For the benefit of those who read the previous post and think why should I bother about what somebody makes in the City, consider the following:
The firms operating in the City and many other multinational firms send their key staff overseas, including to London, to give them international experience, so the following applies as much to international pharmaceutical companies, software houses, advertising agencies and the rest of the business world as it does to banks.
Let us assume that a typical executive in one of these firms earns a salary plus perks plus bonus of £150,000, not a huge amount in today's world, but if he/she is to be encouraged to take his family from their comfortable life in Dallas, Rome or Singapore to work for several years on the other side of the world, the firm has to give them an equivalent lifestyle or slightly enhanced. That means paying for rented accommodation in the foreign country, say £4,000 a month for a short term lease, paying for education costs for children to keep them in the same academic system, annual business class flights back home for the family, removal costs and incidental costs and a whole lot more to keep the family sweet. For arguments sake let's call that somewhere around £100,000 of additional costs.
This has been the way these firms have operated for years and they aren't going to change that policy because of some Labour desire to make them pay what Gordon Brown thinks is a fair amount of tax. And therein lies the killer, because the deal with the employee usually runs that the employee is kept whole on an after tax basis. They are kept no worse off than they would have been if they had stayed at home simply because the tax rate is higher at their overseas post. So an employee in Singapore paying 20% tax on his normal gross of £150,000 would keep £120,000 at home. But if he moves to London the deal is that he still gets £120,000 net plus all of his additional costs (which are taxable benefits). So in London he has to be paid (£120,000+£100,000) grossed up (50% tax rate) to £440,000.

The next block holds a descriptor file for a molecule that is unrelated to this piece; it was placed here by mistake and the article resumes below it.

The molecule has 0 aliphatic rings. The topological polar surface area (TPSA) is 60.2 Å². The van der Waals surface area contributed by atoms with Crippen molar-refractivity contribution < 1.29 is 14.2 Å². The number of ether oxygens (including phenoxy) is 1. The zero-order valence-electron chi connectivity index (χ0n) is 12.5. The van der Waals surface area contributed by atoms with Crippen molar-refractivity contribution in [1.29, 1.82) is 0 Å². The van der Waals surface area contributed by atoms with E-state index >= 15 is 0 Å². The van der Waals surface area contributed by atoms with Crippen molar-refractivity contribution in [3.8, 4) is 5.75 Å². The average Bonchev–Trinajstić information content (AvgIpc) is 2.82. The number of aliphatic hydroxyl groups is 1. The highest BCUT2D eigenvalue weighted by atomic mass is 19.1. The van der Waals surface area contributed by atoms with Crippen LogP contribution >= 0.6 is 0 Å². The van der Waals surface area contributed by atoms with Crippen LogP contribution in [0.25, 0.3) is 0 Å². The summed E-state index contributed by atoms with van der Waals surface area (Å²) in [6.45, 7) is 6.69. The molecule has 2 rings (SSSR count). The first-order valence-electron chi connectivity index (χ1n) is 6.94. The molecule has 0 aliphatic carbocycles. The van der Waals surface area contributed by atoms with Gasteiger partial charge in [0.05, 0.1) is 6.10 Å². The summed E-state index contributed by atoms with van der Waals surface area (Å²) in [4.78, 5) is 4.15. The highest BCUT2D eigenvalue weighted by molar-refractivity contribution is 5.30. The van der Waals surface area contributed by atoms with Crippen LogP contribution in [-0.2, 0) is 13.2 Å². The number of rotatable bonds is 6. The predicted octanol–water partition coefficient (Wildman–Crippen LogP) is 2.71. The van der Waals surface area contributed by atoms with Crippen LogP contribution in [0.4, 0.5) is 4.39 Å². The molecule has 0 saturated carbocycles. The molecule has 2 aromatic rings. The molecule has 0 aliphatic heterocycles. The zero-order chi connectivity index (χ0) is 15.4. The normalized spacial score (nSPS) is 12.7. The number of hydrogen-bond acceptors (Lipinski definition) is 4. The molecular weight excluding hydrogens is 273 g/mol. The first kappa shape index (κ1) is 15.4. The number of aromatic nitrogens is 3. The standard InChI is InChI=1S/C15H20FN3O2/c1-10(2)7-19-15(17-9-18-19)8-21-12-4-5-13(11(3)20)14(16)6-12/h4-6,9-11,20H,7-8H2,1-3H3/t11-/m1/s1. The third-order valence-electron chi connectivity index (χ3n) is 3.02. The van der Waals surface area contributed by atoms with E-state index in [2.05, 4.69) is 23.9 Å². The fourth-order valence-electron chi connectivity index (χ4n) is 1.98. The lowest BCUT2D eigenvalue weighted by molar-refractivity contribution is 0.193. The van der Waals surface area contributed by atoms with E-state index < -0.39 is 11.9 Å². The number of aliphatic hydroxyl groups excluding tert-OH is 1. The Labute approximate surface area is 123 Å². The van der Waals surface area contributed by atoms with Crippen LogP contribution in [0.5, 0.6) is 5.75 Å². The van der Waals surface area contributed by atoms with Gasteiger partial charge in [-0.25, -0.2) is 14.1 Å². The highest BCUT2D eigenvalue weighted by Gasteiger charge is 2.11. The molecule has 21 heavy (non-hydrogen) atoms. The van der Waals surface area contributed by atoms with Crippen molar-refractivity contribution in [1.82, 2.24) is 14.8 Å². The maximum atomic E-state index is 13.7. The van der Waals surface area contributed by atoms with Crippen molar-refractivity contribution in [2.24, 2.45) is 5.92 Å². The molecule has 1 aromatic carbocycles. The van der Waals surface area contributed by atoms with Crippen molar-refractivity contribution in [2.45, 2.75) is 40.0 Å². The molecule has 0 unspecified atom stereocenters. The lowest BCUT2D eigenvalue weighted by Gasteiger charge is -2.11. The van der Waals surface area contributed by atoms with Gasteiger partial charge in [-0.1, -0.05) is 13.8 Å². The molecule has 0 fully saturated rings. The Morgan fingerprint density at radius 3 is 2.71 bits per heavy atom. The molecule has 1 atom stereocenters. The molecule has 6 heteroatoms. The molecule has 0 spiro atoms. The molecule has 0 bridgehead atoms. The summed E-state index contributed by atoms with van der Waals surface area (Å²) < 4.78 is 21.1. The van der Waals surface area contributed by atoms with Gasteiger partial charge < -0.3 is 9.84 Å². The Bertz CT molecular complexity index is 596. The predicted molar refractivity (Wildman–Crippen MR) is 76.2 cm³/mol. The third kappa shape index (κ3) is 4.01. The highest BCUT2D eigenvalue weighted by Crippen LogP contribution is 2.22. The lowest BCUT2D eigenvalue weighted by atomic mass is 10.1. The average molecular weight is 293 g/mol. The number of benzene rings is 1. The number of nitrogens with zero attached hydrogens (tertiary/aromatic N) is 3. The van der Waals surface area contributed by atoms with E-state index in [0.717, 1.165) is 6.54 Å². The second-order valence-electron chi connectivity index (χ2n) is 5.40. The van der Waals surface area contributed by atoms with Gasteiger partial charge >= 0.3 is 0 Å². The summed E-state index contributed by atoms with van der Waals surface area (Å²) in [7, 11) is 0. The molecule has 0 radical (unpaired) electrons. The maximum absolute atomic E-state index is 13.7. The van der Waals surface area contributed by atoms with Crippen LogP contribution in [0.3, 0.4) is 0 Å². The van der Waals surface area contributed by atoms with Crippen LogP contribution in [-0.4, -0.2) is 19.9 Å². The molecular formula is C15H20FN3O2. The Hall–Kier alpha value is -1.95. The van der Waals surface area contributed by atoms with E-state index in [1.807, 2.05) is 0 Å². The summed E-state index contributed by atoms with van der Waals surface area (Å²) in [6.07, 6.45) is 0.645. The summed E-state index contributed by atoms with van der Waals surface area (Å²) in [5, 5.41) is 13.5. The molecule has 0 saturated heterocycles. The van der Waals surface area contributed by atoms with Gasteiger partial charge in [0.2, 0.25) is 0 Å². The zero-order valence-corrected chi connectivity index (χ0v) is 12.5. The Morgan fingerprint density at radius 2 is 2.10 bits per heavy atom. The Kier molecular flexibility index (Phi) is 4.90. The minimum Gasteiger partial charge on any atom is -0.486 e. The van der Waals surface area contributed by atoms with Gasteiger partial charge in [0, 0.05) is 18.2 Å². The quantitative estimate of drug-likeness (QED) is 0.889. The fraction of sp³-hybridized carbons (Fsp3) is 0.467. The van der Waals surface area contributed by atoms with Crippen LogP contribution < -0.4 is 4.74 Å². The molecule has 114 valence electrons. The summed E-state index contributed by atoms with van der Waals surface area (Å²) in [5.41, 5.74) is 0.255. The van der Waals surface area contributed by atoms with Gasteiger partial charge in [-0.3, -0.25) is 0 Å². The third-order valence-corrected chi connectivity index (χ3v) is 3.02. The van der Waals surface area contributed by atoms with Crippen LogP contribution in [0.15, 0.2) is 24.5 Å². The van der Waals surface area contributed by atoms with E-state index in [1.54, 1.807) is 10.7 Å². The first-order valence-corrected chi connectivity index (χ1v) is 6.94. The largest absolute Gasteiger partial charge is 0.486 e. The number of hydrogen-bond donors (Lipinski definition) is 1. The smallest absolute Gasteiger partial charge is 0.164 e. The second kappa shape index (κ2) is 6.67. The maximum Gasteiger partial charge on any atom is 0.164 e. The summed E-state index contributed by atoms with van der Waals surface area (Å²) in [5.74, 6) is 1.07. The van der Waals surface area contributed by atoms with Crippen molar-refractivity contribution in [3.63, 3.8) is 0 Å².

On the other hand an employee on the same gross salary moving from London to Singapore would only have to be paid (£150,000*50%+£100,000)/80% = £218,750, a 50.5% saving. As multinationals are generally taxed eventally on their worldwide profits with credits for foreign taxes on profits, the corporate tax rate in each country is largely irrelevant to the decision, but the imediate cash cost to the company is totally relevant.
Go figure. Whenever a multinational decides on an international posting they will see London as an increasingly unattractive destination, and possibly see the UK as a source of highly taxed employees who would jump at the chance of a foreign posting. Until now, the UK was in broadly the same position as many other European countries although London costs were higher than most, but only a fool what transfer their regional headquarters to London under the current arrangements. When the management structure moves elsewhere, so does the support staff and the business handed out to local suppliers.
One might question the validity of the Laffer curve when it comes to local workers and entrepreneurs, but when it comes to budgetting decisions made by dispassionate multinationals, expect them to make the economically rational decision every time.